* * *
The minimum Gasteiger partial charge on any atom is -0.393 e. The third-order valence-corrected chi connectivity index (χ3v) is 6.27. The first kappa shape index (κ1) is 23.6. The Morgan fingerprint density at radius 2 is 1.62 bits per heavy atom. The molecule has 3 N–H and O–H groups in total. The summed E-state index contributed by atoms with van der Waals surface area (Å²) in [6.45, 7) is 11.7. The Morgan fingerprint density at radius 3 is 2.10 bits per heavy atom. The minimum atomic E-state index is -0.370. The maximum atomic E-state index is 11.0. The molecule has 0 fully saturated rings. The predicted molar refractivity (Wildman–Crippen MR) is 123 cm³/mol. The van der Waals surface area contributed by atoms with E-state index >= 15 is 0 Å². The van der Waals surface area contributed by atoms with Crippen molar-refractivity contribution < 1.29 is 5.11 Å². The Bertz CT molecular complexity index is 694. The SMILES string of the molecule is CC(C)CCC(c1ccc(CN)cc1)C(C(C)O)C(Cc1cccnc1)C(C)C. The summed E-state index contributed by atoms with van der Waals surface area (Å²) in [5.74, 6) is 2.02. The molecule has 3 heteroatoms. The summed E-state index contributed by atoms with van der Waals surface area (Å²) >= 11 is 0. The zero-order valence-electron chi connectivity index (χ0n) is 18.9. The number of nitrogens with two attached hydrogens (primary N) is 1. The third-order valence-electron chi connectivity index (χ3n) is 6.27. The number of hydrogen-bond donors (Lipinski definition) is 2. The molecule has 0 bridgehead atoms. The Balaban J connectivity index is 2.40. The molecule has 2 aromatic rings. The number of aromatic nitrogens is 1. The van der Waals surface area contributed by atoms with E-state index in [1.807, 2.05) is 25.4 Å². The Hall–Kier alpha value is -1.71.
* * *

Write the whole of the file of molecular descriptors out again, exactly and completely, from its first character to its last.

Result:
The minimum Gasteiger partial charge on any atom is -0.393 e. The third-order valence-corrected chi connectivity index (χ3v) is 6.27. The first kappa shape index (κ1) is 23.6. The Morgan fingerprint density at radius 2 is 1.62 bits per heavy atom. The molecule has 3 N–H and O–H groups in total. The summed E-state index contributed by atoms with van der Waals surface area (Å²) in [6.45, 7) is 11.7. The Morgan fingerprint density at radius 3 is 2.10 bits per heavy atom. The minimum atomic E-state index is -0.370. The maximum atomic E-state index is 11.0. The molecule has 0 fully saturated rings. The predicted molar refractivity (Wildman–Crippen MR) is 123 cm³/mol. The van der Waals surface area contributed by atoms with E-state index >= 15 is 0 Å². The van der Waals surface area contributed by atoms with Crippen molar-refractivity contribution < 1.29 is 5.11 Å². The Bertz CT molecular complexity index is 694. The SMILES string of the molecule is CC(C)CCC(c1ccc(CN)cc1)C(C(C)O)C(Cc1cccnc1)C(C)C. The summed E-state index contributed by atoms with van der Waals surface area (Å²) in [5.74, 6) is 2.02. The molecule has 3 heteroatoms. The summed E-state index contributed by atoms with van der Waals surface area (Å²) >= 11 is 0. The zero-order valence-electron chi connectivity index (χ0n) is 18.9. The number of nitrogens with two attached hydrogens (primary N) is 1. The third-order valence-electron chi connectivity index (χ3n) is 6.27. The number of hydrogen-bond donors (Lipinski definition) is 2. The molecule has 0 bridgehead atoms. The Balaban J connectivity index is 2.40. The molecule has 2 aromatic rings. The number of aromatic nitrogens is 1. The van der Waals surface area contributed by atoms with E-state index in [1.807, 2.05) is 25.4 Å². The Hall–Kier alpha value is -1.71.